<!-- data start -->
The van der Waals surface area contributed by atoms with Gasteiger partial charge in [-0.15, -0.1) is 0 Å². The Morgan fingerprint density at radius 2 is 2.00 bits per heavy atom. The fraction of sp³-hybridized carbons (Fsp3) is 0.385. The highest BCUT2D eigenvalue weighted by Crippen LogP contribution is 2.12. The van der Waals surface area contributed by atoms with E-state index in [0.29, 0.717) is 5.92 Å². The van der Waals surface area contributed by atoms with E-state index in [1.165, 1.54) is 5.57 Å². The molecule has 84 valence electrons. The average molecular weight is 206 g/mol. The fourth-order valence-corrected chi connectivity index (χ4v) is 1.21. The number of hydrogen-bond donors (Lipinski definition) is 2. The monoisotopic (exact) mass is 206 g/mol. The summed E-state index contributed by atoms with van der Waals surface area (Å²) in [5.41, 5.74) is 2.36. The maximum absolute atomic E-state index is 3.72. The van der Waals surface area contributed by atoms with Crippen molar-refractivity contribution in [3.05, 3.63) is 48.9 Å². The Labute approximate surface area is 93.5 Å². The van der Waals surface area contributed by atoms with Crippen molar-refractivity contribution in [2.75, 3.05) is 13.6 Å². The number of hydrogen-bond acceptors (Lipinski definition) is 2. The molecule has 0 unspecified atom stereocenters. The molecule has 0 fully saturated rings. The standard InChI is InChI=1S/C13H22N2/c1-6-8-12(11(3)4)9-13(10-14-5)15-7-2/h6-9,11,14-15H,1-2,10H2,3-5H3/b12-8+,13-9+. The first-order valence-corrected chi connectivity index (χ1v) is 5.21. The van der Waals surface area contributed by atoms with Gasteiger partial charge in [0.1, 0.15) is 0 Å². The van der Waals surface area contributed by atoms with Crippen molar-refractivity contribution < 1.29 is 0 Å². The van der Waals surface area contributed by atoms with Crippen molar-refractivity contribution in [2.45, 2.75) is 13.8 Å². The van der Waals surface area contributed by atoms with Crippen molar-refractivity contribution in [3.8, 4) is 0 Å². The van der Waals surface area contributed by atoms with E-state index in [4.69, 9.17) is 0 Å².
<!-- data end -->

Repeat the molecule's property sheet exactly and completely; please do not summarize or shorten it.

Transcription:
The van der Waals surface area contributed by atoms with Gasteiger partial charge in [-0.15, -0.1) is 0 Å². The Morgan fingerprint density at radius 2 is 2.00 bits per heavy atom. The fraction of sp³-hybridized carbons (Fsp3) is 0.385. The highest BCUT2D eigenvalue weighted by Crippen LogP contribution is 2.12. The van der Waals surface area contributed by atoms with E-state index in [0.29, 0.717) is 5.92 Å². The van der Waals surface area contributed by atoms with E-state index in [1.165, 1.54) is 5.57 Å². The molecule has 84 valence electrons. The average molecular weight is 206 g/mol. The fourth-order valence-corrected chi connectivity index (χ4v) is 1.21. The number of hydrogen-bond donors (Lipinski definition) is 2. The monoisotopic (exact) mass is 206 g/mol. The summed E-state index contributed by atoms with van der Waals surface area (Å²) in [5.41, 5.74) is 2.36. The maximum absolute atomic E-state index is 3.72. The van der Waals surface area contributed by atoms with Crippen molar-refractivity contribution in [3.05, 3.63) is 48.9 Å². The Labute approximate surface area is 93.5 Å². The van der Waals surface area contributed by atoms with Crippen molar-refractivity contribution in [2.75, 3.05) is 13.6 Å². The number of hydrogen-bond acceptors (Lipinski definition) is 2. The molecule has 0 unspecified atom stereocenters. The molecule has 0 fully saturated rings. The standard InChI is InChI=1S/C13H22N2/c1-6-8-12(11(3)4)9-13(10-14-5)15-7-2/h6-9,11,14-15H,1-2,10H2,3-5H3/b12-8+,13-9+. The first-order valence-corrected chi connectivity index (χ1v) is 5.21. The van der Waals surface area contributed by atoms with Gasteiger partial charge in [0.1, 0.15) is 0 Å². The van der Waals surface area contributed by atoms with Crippen molar-refractivity contribution < 1.29 is 0 Å². The van der Waals surface area contributed by atoms with Crippen molar-refractivity contribution in [2.45, 2.75) is 13.8 Å². The van der Waals surface area contributed by atoms with Crippen molar-refractivity contribution in [3.8, 4) is 0 Å². The van der Waals surface area contributed by atoms with E-state index in [4.69, 9.17) is 0 Å².